- Lee, Chinglun Frank W.
Leaves from Chinese History in Verse: Book 1
Self, Edwards Bros., Ann Arbor, Michigan, 1952, Wraps, , , Fair
87 pp. Wraps chipped, front wrap detached, else good. Poems about the rulers of China from legendary rulers and Hwangti through Chou, Ts'in, and Han dynasties. Dates and Chinese ideographs are given for each poem and dynasty. It is not clear whether these are translations of classical works or original poems. Contents: Legendary rulers; Hwangti, the Yellow Emperor; Yao and Shun; The Hsia Dynasty; The Shang Dynasty; Transfer of the Capital to Yin; The Chou Dynasty; The Eastern Chou Dynasty; Philosophers and Sages; Laws and Customs; The Ts'in Dynasty; The Early Han Dynasty; The Usurpation of Wang Mang; The Eastern (Later) Han Dynasty; and Summary of the Han Dynasty.
Google Dame Wiggins of Lee
SUNRISE ON MANSFIELD MOUNTAIN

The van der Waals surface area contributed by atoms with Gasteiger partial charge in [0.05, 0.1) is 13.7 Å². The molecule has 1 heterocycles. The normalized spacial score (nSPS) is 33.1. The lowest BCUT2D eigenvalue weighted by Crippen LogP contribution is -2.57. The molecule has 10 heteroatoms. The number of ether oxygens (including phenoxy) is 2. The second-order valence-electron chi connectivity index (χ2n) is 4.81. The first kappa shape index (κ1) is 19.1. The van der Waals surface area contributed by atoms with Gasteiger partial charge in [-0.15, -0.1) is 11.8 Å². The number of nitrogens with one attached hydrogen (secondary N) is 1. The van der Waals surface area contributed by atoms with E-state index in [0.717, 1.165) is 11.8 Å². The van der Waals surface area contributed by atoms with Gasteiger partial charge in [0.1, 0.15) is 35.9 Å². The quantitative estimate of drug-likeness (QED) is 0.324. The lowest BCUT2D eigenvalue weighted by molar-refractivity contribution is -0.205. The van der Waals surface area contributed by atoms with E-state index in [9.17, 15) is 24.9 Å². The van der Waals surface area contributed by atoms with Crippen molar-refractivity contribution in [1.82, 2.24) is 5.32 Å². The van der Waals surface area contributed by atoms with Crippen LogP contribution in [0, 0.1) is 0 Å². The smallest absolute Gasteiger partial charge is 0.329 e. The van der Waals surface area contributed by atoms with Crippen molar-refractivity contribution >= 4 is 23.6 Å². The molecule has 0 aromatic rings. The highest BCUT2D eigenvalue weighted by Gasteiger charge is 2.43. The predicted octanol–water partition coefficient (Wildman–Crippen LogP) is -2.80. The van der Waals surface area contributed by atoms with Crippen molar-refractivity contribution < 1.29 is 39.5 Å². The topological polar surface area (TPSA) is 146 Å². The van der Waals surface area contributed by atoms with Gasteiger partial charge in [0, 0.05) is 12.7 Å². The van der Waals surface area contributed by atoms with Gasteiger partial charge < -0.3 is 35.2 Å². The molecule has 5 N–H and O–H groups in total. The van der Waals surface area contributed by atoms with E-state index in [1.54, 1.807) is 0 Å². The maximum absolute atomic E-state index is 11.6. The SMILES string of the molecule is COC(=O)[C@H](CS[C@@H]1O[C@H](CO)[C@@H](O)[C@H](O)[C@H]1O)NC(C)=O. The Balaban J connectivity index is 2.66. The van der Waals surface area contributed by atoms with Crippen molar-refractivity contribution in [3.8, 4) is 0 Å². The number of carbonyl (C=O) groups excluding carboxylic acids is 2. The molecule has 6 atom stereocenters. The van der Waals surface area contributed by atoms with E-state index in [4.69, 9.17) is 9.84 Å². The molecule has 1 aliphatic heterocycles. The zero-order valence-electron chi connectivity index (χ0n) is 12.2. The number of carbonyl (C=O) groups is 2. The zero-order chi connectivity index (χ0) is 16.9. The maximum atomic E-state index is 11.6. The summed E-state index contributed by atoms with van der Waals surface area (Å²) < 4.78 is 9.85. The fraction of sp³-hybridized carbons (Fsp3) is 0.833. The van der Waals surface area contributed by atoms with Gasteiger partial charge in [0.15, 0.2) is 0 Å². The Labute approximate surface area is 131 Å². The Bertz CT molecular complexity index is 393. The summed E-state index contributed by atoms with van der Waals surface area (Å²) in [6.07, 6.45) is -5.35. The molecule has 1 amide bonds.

O swift forerunners, rosy with the race! Spirits of dawn, divinely manifest Behind your blushing banners in the sky, Daring invaders of Night's tenting-ground, - How do ye strain on forward-bending foot, Each to be first in heralding of joy! With silence sandalled, so they weave their way, And so they stand, with silence panoplied, Chanting, through mystic symbollings of flame, Their solemn invocation to the light. O changeless guardians! O ye wizard firs! What strenuous philter feeds your potency, That thus ye rest, in sweet wood-hardiness. Ready to learn of all and utter naught? What breath may move ye, or what breeze invite To odorous hot lendings of the heart? What wind - but all the winds are yet afar, And e'en the little tricksy zephyr sprites, That fleet before them, like their elfin locks, Have lagged in sleep, nor stir nor waken yet To pluck the robe of patient majesty. Too still for dreaming, too divine for sleep, So range the firs, the constant, fearless ones. Warders of mountain secrets, there they wait, Each with his cloak about him, breathless, calm, And yet expectant, as who knows the dawn, And all night thrills with memory and desire, Searching in what has been for what shall be: The marvel of the ne'er familiar day, Sacred investiture of life renewed, The chrism of dew, the coronal of flame. Low in the valley lies the conquered rout Of man's poor trivial turmoil, lost and drowned Under the mist, in gleaming rivers rolled, Where oozy marsh contends with frothing main. And rounding all, springs one full, ambient arch, One great good limpid world - so still, so still! For no sound echoes from its crystal curve Save four clear notes, the song of that lone bird Who, brave but trembling, tries his morning hymn, And has no heart to finish, for the awe And wonder of this pearling globe of dawn. Light, light eternal! veiling-place of stars! Light, the revealer of dread beauty's face! Weaving whereof the hills are lambent clad! Mighty libation to the Unknown God! Cup whereat pine-trees slake their giant thirst And little leaves drink sweet delirium! Being and breath and potion! Living soul And all-informing heart of all that lives! How can we magnify thine awful name Save by its chanting: Light! and light! and light! An exhalation from far sky retreats, It grows in silence, as "twere self-create, Suffusing all the dusky web of night. But one lone corner it invades not yet, Where low above a black and rimy crag Hangs the old moon, thin as a battered shield, The holy, useless shield of long-past wars, Dinted and frosty, on the crystal dark. But lo! the east, - let none forget the east, Pathway ordained of old where He should tread. Through some sweet magic common in the skies The rosy banners are with saffron tinct: The saffron grows to gold, the gold is fire, And led by silence more majestical Than clash of conquering arms, He comes! He comes! He holds his spear benignant, sceptrewise, And strikes out flame from the adoring hills.Alice Brown [1857-